Red Rashes and Aquarium Fish Diseases

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Fish kept in a home aquarium can be susceptible to a variety of diseases and conditions. The appearance of red streaks or a red rash may be a sign of red pest disease or fin rot, according to the "Animal World" website, while patches that look similar to ulcers on a fish may be a sign of red pest or ichthyosporidium. Understanding these conditions is the first step in learning how to treat and prevent them from occurring in a home aquarium.

Red Pest

  • Red pest disease causes red streaks to appear on the fins, body and tail of a fish, according to the "Aquarium Life" website. This disease is an internal infection that can range in severity from red streaks on the fish to tail and fin rotting. In very severe cases a fish's tail and fin may fall off, according to the "Animal World" website. Some fish display red ulcers in more advanced cases of red pest disease. Due to the internal nature of the red pest disease it is often a very difficult disease to treat in an aquarium. Typically, fish with other health problems are more susceptible to developing red pest disease. Red pest disease often does not respond to external treatments, according to "Aquarium Life." Some recommended treatments include cleaning the aquarium and adding a fish disinfectant, dosing fish food with antibiotics and adding antibiotics directly to the water.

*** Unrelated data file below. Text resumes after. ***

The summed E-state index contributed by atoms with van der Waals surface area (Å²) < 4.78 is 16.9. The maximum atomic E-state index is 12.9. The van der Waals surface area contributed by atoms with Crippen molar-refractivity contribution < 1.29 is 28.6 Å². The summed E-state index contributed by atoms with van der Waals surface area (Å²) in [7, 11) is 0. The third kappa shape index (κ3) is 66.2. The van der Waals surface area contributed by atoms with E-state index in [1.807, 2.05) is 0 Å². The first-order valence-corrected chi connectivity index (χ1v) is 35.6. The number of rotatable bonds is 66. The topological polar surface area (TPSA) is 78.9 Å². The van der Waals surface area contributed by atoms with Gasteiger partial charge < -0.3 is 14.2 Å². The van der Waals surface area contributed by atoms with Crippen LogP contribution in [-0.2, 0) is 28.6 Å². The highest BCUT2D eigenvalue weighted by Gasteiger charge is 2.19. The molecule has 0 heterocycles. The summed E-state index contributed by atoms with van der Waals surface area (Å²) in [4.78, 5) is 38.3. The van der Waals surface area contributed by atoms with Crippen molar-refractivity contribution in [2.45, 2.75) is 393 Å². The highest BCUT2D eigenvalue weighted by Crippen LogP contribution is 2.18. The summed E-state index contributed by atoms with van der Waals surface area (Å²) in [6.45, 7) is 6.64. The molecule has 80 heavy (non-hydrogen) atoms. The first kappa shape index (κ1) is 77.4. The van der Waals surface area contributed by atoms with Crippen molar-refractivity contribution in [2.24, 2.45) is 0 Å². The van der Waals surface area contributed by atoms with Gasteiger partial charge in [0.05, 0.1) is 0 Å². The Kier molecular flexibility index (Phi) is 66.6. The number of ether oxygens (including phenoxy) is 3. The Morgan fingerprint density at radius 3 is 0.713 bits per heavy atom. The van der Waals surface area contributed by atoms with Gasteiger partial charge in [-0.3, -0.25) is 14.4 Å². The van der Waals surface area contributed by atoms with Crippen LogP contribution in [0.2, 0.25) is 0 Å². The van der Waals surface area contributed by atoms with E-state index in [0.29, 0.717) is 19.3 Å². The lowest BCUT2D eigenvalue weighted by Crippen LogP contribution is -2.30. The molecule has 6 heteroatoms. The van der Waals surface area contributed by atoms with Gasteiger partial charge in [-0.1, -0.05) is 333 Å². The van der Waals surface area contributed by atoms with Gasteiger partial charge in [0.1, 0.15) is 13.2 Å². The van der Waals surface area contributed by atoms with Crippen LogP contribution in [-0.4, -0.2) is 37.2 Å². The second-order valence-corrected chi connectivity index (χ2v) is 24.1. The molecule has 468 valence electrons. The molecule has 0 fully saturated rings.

Fin Rot

  • "Aquarium World" website states that fin rot is another aquarium fish disease that may be characterized by red streaks appearing on the fish. More often than not, fin rot is characterized by degrading fins with white spots, according to the "Pondenterprises" website. Fin rot may be caused by a bacterial or a fungal infection and may be caused by poor living conditions in the aquarium. Bulling and fin nipping by other fish may also contribute to fin rot, according to "Aquarium World" website. Some recommended treatments include cleaning the aquarium and adding a fish disinfectant, dosing fish food with antibiotics and adding antibiotics directly to the water. Fin rot may be treated by properly cleaning the tank or adding antibiotics to the water and food, according to "Aquarium World."

Ichthyosporidium

  • Red ulcers and sores on a fish's body may be a sign of the aquarium disease known as ichthyosporidium. Ichtyosporidium is an internal fungus that causes fish to become sluggish, lose balance and develop external sores and cysts, according to "Aquarium World" website. This disease is also contagious and may spread from an infected fish to a healthy fish in the same aquarium. Sadly, when sores begin to show on fish with ichthyosporidium, treatment is very rarely effective. Aquarium world recommends getting rid of the infected fish as quickly as possible to prevent the spread of the disease.

References

  • Photo Credit fish image by Natalia Pavlova from Fotolia.com
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